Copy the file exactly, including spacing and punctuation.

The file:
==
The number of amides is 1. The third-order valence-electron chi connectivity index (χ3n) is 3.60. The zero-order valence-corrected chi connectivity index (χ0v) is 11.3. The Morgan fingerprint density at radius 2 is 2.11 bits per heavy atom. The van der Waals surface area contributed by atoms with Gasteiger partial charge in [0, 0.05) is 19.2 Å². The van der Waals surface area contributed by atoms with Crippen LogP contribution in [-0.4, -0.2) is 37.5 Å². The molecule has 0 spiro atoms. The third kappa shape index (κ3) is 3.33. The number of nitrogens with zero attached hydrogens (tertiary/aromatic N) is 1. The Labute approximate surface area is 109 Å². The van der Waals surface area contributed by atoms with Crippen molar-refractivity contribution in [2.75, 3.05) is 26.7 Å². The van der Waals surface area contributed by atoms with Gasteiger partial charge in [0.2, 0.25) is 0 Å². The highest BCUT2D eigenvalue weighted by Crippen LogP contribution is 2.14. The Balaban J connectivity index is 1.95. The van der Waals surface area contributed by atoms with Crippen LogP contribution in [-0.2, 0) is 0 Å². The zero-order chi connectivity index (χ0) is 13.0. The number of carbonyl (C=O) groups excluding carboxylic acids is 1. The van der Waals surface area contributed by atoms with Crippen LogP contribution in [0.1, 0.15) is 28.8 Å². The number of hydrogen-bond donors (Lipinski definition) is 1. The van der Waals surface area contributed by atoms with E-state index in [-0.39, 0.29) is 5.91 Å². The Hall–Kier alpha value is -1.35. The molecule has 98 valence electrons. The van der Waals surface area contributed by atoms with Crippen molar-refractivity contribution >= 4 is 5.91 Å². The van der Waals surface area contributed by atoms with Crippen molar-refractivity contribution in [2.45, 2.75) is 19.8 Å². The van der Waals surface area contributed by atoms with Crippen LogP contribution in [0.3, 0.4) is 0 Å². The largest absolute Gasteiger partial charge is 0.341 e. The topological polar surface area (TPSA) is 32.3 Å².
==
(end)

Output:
The number of amides is 1. The third-order valence-electron chi connectivity index (χ3n) is 3.60. The zero-order valence-corrected chi connectivity index (χ0v) is 11.3. The Morgan fingerprint density at radius 2 is 2.11 bits per heavy atom. The van der Waals surface area contributed by atoms with Gasteiger partial charge in [0, 0.05) is 19.2 Å². The van der Waals surface area contributed by atoms with Crippen LogP contribution in [-0.4, -0.2) is 37.5 Å². The molecule has 0 spiro atoms. The third kappa shape index (κ3) is 3.33. The number of nitrogens with zero attached hydrogens (tertiary/aromatic N) is 1. The Labute approximate surface area is 109 Å². The van der Waals surface area contributed by atoms with Crippen molar-refractivity contribution in [2.75, 3.05) is 26.7 Å². The van der Waals surface area contributed by atoms with Gasteiger partial charge in [0.2, 0.25) is 0 Å². The highest BCUT2D eigenvalue weighted by Crippen LogP contribution is 2.14. The Balaban J connectivity index is 1.95. The van der Waals surface area contributed by atoms with Crippen LogP contribution in [-0.2, 0) is 0 Å². The zero-order chi connectivity index (χ0) is 13.0. The number of carbonyl (C=O) groups excluding carboxylic acids is 1. The van der Waals surface area contributed by atoms with Crippen LogP contribution in [0.1, 0.15) is 28.8 Å². The number of hydrogen-bond donors (Lipinski definition) is 1. The van der Waals surface area contributed by atoms with E-state index in [-0.39, 0.29) is 5.91 Å². The Hall–Kier alpha value is -1.35. The molecule has 98 valence electrons. The van der Waals surface area contributed by atoms with Crippen molar-refractivity contribution >= 4 is 5.91 Å². The van der Waals surface area contributed by atoms with Crippen molar-refractivity contribution in [2.45, 2.75) is 19.8 Å². The van der Waals surface area contributed by atoms with Crippen LogP contribution in [0.3, 0.4) is 0 Å². The largest absolute Gasteiger partial charge is 0.341 e. The topological polar surface area (TPSA) is 32.3 Å².